Pull request progress
For a bit of perspective on the PR activity in this 10 month period, I thought it would be interesting to have a look at the same period the year before:
From November 2017 until September 2018 we had 443 new incoming pull requests and we closed 495. How does that add up? Well, this means that on top of processing the incoming PRs, we also closed a few from the backlog.
Contrasted with the November 2018 until September 2019: a whopping 946 pull requests incoming and 962 of them closed.
That is more than a 100% increase of incoming PRs already in “normal” months, as in: not a Hacktoberfest month (more on that later). No wonder we’ve been busy!
From previous PR team chronicles posts, you might remember the graph below. In blue, we have the number of merged & closed PRs and in purple the number of created PRs. We like to see that the blue column is higher than the purple one, meaning we keep up with the amount of incoming contributions.
Compare that to the previous graph from the November 2018 blog post that looks back for a year and we can clearly see the difference in the activity that I talked about earlier. Look at how much higher the purple bars are in 2019!
Alright, now back to the current situation. In the 2019 graph, we see quite a few peaks in the blue columns over the past few months, but also big drops in March and July due to holidays. We’ve improved our process so that there is coverage during the holiday periods. This means that we can make sure that all contributors have a good experience - because we can see that perhaps due to holidays, some of you contributors actually find the time to contribute, and that’s great!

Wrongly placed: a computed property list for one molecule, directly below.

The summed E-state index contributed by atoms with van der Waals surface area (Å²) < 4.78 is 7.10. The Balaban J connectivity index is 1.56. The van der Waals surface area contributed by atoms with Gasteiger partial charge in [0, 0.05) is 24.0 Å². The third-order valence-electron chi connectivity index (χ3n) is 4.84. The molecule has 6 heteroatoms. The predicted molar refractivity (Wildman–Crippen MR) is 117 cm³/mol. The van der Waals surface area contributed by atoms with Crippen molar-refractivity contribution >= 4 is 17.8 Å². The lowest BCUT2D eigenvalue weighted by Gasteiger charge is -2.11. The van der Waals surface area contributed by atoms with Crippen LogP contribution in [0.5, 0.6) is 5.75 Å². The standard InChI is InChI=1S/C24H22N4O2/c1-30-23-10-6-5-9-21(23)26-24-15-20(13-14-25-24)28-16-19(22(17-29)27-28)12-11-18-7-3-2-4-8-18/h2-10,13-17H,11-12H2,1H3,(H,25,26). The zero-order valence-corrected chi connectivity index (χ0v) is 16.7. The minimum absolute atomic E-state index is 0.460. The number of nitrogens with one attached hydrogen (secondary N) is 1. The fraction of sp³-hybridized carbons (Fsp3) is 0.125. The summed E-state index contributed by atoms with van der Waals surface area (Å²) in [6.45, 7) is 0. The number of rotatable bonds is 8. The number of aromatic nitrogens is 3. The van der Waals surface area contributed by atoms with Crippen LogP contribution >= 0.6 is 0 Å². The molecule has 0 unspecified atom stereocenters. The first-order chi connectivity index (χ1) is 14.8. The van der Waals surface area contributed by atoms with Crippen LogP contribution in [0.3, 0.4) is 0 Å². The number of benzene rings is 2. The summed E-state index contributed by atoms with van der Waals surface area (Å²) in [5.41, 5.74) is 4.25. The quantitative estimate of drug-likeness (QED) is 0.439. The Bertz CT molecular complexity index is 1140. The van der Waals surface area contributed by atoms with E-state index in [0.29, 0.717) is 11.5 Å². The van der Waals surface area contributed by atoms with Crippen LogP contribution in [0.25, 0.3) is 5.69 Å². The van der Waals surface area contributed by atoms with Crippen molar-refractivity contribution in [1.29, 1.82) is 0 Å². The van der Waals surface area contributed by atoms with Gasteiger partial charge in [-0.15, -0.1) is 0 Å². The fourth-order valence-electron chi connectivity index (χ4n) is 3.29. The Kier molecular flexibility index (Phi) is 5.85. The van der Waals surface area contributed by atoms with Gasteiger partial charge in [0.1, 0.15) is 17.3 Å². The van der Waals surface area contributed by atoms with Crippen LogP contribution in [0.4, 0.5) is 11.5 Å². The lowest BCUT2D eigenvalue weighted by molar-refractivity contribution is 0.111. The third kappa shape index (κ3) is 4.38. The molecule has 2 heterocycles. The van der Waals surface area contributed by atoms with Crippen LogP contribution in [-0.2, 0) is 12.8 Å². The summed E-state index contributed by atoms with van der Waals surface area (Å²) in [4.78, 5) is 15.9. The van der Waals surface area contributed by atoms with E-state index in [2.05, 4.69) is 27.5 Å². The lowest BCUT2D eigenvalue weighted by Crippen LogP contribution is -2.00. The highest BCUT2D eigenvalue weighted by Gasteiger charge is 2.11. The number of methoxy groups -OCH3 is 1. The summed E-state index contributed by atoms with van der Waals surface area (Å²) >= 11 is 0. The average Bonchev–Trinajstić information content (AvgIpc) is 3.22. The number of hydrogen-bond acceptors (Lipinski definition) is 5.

We’re also seeing a healthy number of people who have made their very first contribution over this time period. There were 72 wonderful people who have made their first-ever contribution to the Umbraco CMS repository. Thank you all so much! ⭐⭐⭐⭐⭐
Out of those 72, 28 have made at least two contributions and there’s hopefully more to come from them.
One new contributor stood out from the group with a total of 28 contributions: Steve Megson deserves a lot of extra gold stars!
We hope to see many more faces in the “new contributor” list very soon because it is nearly time for Hacktoberfest, the yearly celebration of contributing to your favourite open source projects!
Like last year, we’re joining many other companies with a little incentive of sending you some swag for your great pull requests during the month of October (a little swag sneak peek can be found below).
We’ll write more about Hacktoberfest soon, but until then, why not join me and other Umbraco users IRL for the two upcoming Hackathons:
- Tomorrow, September 26th, our friends at Kraftværk are hosting a Hackathon the evening before the Umbraco DK Festival
- Even though it’s not October yet, your contributions there will also qualify for Hacktoberfest swag 🤩
- On Tuesday October 1st, we will kick-off Hacktoberfest officially at Umbraco HQ.
- Our very own colleague and code-wizard-extraordinaire Shannon Deminick has flown all the way from Australia to join this celebration! 🎉 (okay, he happens to be in town, but let’s just pretend he came over for Hacktoberfest, okay? 😉)
- Whether this is your very first or 10th PR, this is a great Hackathon for anyone who wants to contribute - and get your hands on some exclusive Umbraco Hacktoberfest swag, of course ;)
What else is new in the PR world?
Ten months is quite a long period to cover, but let’s go over a few highlights:
The Friendly Umbraco Bot
During the summer we have started experimenting with our Friendly Umbraco bot 🤖 Whenever we add a “up for grabs” label to an issue, you’ll get a friendly message letting you know we’re looking for a community contribution.
How is this helpful to you?